I don't blame Adobe for releasing the tools.

Let the bashing of developers who think they are going to rush cheap and ugly flash ports into the iOS store begin.

Or let the bashing of developers whining in public when their crap apps are rejected by Apple begin.

That's why I thought the way Apple lifted the ban was brilliant. They shifted the focus to what matters - "we don't care what tools you use to produce iOS apps, they just can't suck!"

Let the games begin!
post #13 of 66
Quote:
Originally Posted by allmypeople View Post

I'm not a programmer. I'm a bit of a tech-geek. I love Apple but love lots of different tech companies...

Can someone explain to me why it's better for us, users, to see the continued existence of Flash?

I just don't get it.

I just don't get why people complain so much about Flash. For end users, it provides an unmatched combination of animation, vector graphics and interactivity that simply is not available via a single alternative method. It is supported by the vast majority of web browsers in use today, which means that if you view Flash content in Safari on OS X, it will look identical to Firefox on Windows. This is not possible with HTML, as it's down to the browser and the operating system to determine how things like fonts are rendered.

Something that is often overlooked by the Apple Flash hate gang is the complexity of implementing animation and graphics in HTML5's canvas compared to Flash. Flash as an authoring tool is perfect for designers and allows them to easily implement animations - place the objects on the screen and use the timeline to animate freely.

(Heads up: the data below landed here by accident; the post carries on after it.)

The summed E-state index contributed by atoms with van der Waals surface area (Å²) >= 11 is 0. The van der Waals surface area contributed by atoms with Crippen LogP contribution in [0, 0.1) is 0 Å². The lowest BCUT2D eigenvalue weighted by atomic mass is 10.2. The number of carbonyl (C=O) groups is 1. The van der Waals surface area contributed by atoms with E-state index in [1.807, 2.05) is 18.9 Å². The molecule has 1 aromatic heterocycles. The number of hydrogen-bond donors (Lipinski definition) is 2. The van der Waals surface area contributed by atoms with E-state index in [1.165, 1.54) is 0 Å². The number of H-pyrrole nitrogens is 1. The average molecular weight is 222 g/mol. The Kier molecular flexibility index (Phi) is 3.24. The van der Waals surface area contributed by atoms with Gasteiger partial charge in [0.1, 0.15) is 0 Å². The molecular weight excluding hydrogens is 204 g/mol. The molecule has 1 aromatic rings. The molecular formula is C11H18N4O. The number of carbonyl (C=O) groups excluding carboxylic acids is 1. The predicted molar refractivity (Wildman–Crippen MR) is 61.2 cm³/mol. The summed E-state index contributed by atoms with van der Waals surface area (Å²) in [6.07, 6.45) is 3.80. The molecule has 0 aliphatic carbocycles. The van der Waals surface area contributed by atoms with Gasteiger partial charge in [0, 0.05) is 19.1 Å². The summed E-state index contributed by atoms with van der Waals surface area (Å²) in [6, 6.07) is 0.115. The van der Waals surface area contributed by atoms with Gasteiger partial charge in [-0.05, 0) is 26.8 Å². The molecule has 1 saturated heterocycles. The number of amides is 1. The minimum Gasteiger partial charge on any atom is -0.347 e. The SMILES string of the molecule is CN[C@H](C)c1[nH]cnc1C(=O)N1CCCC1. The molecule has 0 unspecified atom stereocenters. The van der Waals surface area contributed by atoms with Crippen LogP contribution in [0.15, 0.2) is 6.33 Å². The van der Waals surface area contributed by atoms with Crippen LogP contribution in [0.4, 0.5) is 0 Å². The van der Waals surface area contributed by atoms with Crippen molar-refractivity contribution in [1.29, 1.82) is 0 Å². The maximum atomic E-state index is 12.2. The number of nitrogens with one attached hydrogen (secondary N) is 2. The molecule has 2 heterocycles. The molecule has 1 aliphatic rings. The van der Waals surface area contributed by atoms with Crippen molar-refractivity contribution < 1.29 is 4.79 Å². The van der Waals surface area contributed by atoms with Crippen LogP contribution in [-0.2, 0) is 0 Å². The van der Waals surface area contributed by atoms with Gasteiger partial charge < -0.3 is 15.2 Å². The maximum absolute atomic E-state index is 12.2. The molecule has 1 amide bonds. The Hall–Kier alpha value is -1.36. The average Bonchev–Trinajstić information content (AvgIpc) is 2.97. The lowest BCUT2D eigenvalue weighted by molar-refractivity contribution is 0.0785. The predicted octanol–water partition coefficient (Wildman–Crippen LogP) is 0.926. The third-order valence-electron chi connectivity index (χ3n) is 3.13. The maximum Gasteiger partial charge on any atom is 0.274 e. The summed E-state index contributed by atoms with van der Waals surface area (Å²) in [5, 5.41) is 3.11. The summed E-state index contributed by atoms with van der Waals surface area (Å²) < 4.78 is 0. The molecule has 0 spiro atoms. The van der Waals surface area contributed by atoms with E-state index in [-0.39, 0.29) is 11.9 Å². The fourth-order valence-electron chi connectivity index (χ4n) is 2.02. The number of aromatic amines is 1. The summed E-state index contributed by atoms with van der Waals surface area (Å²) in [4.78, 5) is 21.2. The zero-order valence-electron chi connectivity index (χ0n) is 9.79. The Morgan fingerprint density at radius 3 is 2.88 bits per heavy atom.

In HTML5, you need to write code to do this. In general (and in many organisations), artists can't write code and coders can't create good looking artwork or animations. It's therefore not possible for a great Flash designer to transition to using HTML5 unless a company comes along and creates a new piece of software that can output HTML code from a timeline-based designer.
post #14 of 66
Quote:
Originally Posted by neiltc13 View Post

I just don't get why people complain so much about Flash.

The only good Flash experience is on Windows.

That's and lots of annoying web sites are done in flash because of many of the "easy" things you point out, but to be fair a lack of taste or common sense isn't really Adobe's problem.